They still flee, many still suffer and some die. Who should be concerned about the largest flow of refugees since World War II? We all should.
In January of this year I traveled with a @CatholicRelief Global Fellows delegation to Greece and Serbia to try to better understand the cause of the refugee crisis in Europe and the response of the Church and other international agencies. So, what did we observe and learn?
We were able to meet with many refugees and aid workers in both countries and came away with the knowledge that the refugees were mostly families that are fleeing war and persecution (from ISIS) in the hope of reaching a safe haven until the violence ends and returning home is a possibility. The refugees all spoke of obtaining education for their children, finding safety and eventually returning home.
The aid workers are predominately young, energetic and extremely effective. CRS, Caritas, Doctors Without Borders, The Red Cross, and many other international aid agencies continue to do what can only be described as life saving humanitarian work on behalf of over 1 million refugees who are on the move. Some die in the Aegean Sea, some die in the Mediterranean Sea (see earlier posts) and some die on the land journey. All of the refugees are willing to risk the smaller potential of death on the journey when compared to the great likelihood of death if they remain in their native place.
Since returning, I have met with many people to share the stories of the refugees in the hope that after learning the facts people may advocate on behalf of the refugees or at least move from an irrational fear of people fleeing for their lives to compassion for their circumstances.
Recently I was asked, what rights do the refugees have to flee war and persecution in their countries; what right do they have to simply leave and request asylum in Europe, the United States and other countries. That is a good question and I will try to answer it.
First, I believe there is a moral imperative; that all people of good faith, especially Christians and even more specifically Catholics (of which I am one) have an obligation to have compassion for the refugees and take up their cause as we should do for any other voiceless group. The ministry of Jesus and the parable of the Good Samaritan are the examples that must guide Christian behavior with respect to the refugees. It is hard to argue that ignoring people in distress is congruent with the Gospel.
Second, I believe that it is in the finest tradition of the American people to stand up for the oppressed; for us to come to the aid of those in need and that we would be inspired as Abraham Lincoln said, “by the better angels of our nature.” Americans have a long history of helping others, in fact it seems to be part of our national DNA. When we have helped the needy and oppressed (i.e., the Berlin Airlift, rebuilding Europe and Japan after World War II, accepting refugees from Vietnam and Cuba, etc.) we have consistently been found to be on the right side of history.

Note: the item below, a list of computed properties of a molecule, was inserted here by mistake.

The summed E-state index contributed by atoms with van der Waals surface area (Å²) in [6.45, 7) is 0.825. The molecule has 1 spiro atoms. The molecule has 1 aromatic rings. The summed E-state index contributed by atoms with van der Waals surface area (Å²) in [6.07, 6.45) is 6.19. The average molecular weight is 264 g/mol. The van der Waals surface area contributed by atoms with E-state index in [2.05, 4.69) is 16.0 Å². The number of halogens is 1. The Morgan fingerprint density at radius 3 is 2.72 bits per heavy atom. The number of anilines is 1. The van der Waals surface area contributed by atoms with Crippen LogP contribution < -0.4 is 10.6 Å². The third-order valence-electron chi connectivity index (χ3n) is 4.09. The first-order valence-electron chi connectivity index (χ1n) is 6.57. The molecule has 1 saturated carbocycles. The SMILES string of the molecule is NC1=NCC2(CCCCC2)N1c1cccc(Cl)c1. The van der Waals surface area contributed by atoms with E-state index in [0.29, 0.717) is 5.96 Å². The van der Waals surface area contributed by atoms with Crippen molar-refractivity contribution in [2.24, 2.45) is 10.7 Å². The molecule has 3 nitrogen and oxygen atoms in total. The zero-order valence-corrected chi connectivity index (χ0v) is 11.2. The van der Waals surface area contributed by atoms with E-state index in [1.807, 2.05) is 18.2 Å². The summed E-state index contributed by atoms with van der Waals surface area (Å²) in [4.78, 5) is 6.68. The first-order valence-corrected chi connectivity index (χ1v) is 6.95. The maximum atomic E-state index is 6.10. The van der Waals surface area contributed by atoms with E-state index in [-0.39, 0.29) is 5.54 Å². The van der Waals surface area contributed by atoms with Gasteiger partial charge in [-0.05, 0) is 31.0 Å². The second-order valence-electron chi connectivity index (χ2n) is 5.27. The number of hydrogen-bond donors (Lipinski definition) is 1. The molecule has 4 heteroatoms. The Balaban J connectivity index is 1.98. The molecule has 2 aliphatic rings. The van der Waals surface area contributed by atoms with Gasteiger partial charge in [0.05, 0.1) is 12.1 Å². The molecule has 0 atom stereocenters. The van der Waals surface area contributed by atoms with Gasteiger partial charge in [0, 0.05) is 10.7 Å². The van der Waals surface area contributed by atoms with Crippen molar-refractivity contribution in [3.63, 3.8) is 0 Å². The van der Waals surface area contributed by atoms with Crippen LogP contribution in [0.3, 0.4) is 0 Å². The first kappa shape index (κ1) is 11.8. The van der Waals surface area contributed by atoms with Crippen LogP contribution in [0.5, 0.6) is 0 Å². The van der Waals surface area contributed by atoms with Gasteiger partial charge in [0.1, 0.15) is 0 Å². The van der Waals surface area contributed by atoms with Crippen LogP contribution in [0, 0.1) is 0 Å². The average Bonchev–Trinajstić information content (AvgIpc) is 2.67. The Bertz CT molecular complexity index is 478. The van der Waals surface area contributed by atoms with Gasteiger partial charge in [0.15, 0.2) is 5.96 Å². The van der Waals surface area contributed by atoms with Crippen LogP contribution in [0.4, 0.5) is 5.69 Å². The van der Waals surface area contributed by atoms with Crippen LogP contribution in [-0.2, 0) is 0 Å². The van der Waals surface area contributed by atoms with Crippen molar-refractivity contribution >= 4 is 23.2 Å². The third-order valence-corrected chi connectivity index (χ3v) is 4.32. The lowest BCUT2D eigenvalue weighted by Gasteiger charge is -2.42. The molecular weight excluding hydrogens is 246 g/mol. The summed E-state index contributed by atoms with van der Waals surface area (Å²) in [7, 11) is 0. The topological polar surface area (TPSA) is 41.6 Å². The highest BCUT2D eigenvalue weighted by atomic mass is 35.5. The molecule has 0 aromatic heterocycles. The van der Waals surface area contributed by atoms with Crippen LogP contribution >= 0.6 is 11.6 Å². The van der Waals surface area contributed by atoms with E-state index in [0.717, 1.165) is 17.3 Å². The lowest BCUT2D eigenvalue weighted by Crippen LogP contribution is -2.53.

Beyond what I see as our moral and national imperatives is a global one. On December 10, 1948, the United States pushed through the United Nations the Universal Declaration of Human Rights. This document was largely based upon the Four Freedoms; of Speech, of Religion, from Fear and from Want. It was also based upon the Declaration of Independence in the United States. The Universal Declaration of Human Rights which the United States helped draft and vigorously supported, stipulates rights that every human being is entitled to enjoy. It should be noted that the Declaration was opposed by the U.S.S.R. and its satellite states but was nevertheless adopted. So what does say are the rights that the refugees enjoy? Here they are:
- All human beings are born free and equal in dignity and rights. Article #1
- Everyone has the right to life, liberty and security of person. Article #3 (note: security in this sense is safety and peace)
- Everyone has the right to seek and to enjoy in other countries asylum from persecution. Article #14
- No one shall be arbitrarily deprived of his nationality nor denied the right to change his nationality. Article #15
It seems to me that opposition to the movement of refugees fleeing war and persecution and the granting of asylum to the oppressed goes directly against the long tradition of Christian morality, the steadfast generosity of our American heritage and also the definition of basic human rights which have been agreed upon by the world community, excluding communists who oppose them.
The closing of European borders, the reckless supposition that 4.5 million people fleeing persecution from ISIS and civil war are terrorists and the failure of the current administration in the United States to engage in providing expansive aid to and a welcome to the refugees belies who I believe we really are; a moral, generous, and brave people who are willing to see and do what is right and just without first counting the risks and costs.
It is easy to ignore, reject or even hate those we do not know. I believe that meeting even one suffering refugee family would convince most people of good will that we should look to the better angels of our nature, our morality, our generosity and our courage.